The Numismatic Bibliomania Society



The E-Sylum: Volume 24, Number 13, March 28, 2021, Article 33


At last week's NNP Symposium panel session on the early days of online numismatics we talked a bit about the evolution of technology and how it changed the hobby and the profession. This New Yorker article describes one growing profession you may not have thought of, but which is now a real thing. -Editor

Personal photo organizer Elevator operator became a job sometime in the latter half of the eighteenth century, first appearing as its own category on the U.S. Census in 1910. It is the only job since 1950, according to a recent study, to have been fully eliminated by automation. Occupations come and go, their life spans following trend and technology. Town criers, soda jerks, lamplighters, clock winders, pinsetters, and ice cutters give way to air-traffic controllers, genetic counsellors, drone operators, influencers, and social-media managers. The other day, a journalist was scrolling through Instagram and spotted an interesting-sounding gig in another user’s bio: personal-photo organizer.

A call to Fort Greene (no operator necessary) confirmed that personal-photo organizing is, indeed, an emerging profession, and that people who spend their days swiping and saving in the name of posterity are also known as family-photo curators. “Photo managers can help organize and curate collections, digitize prints, suggest backup systems, re-house in archival storage, and help you tell your story through photo book design, videos, websites, and countless other ways,” reads the Web site of the Photo Managers (formerly the Association of Personal Photo Curators), est. 2009.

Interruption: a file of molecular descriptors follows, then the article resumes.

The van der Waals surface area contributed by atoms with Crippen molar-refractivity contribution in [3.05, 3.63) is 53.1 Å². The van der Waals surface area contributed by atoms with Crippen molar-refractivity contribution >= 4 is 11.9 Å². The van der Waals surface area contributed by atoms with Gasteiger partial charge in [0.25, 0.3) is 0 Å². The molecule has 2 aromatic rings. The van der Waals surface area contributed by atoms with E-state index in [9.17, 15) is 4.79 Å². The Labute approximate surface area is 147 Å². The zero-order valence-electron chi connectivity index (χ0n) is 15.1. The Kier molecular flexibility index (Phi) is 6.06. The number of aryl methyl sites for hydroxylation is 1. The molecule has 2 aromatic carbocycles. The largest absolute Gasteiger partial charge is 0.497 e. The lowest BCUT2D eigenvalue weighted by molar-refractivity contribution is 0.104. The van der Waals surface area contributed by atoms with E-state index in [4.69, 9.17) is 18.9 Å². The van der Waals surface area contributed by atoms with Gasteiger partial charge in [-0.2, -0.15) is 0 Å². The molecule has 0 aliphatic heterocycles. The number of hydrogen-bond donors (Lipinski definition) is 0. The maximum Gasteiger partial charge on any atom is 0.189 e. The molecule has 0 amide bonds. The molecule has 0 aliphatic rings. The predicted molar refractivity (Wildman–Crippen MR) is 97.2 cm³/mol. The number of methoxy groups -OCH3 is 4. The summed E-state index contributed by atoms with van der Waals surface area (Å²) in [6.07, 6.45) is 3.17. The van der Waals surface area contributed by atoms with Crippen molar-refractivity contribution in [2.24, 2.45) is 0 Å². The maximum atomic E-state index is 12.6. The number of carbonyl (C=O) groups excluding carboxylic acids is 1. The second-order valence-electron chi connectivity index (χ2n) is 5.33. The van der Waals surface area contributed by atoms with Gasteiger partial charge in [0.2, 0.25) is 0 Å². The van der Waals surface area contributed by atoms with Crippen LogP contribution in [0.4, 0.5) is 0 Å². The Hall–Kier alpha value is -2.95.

A family once hired Dervaux for eighty hours, to curate their photos and be done with it, but she prefers a pedagogical approach, working side by side with a client, so that the client can do his or her own sentimental labor in the future. The goal is to whittle every year’s collection down to no more than twelve hundred keepers (“faved” on an iPhone), a couple of hundred selections for a digital album, and, finally, twelve to fifteen “best” photos that would qualify for a holiday card or to hang on a wall.

Swiping around in strangers’ camera rolls is not without occupational hazards. Dervaux has stumbled across nudes, birthing closeups, and enough is-this-a-rash-or-what selfies to overwhelm a dermatologist. The process of sorting through photos is, in many ways, a process of sorting through emotions. “Some people don’t want to see their ex-husband pop up on the screen,” Dervaux said. “We’ll export those so they won’t be mixed up with your new husband.” Photos, she said, fall into three categories: 1) family, friends, and memories; 2) places and things; and 3) practical information (a screenshot of a bike-rental agreement, a recipe, a class schedule). “In the past, we were photographing physical things to remember the past,” she said. “But now what we do is we photograph ideas. We photograph things for the future, like a number we want to call.”

Curate a family’s photos and they’ll be organized for a day; teach them how to take better pictures and they’ll be organized forever. “My philosophy is Let’s try not to take a picture that you’re going to have to delete later,” Dervaux said.

I can't help but think there must be the numismatic equivalent of such a profession, and not just for the grading and auction houses, but for the rest of us. Our own personal digital curator. One can dream, can't one? -Editor

To read the complete article, see:
How a Personal-Photo Curator Separates the Is-This-a-Rash Selfies from the Keepers (

Wayne Homren, Editor

NBS ( Web

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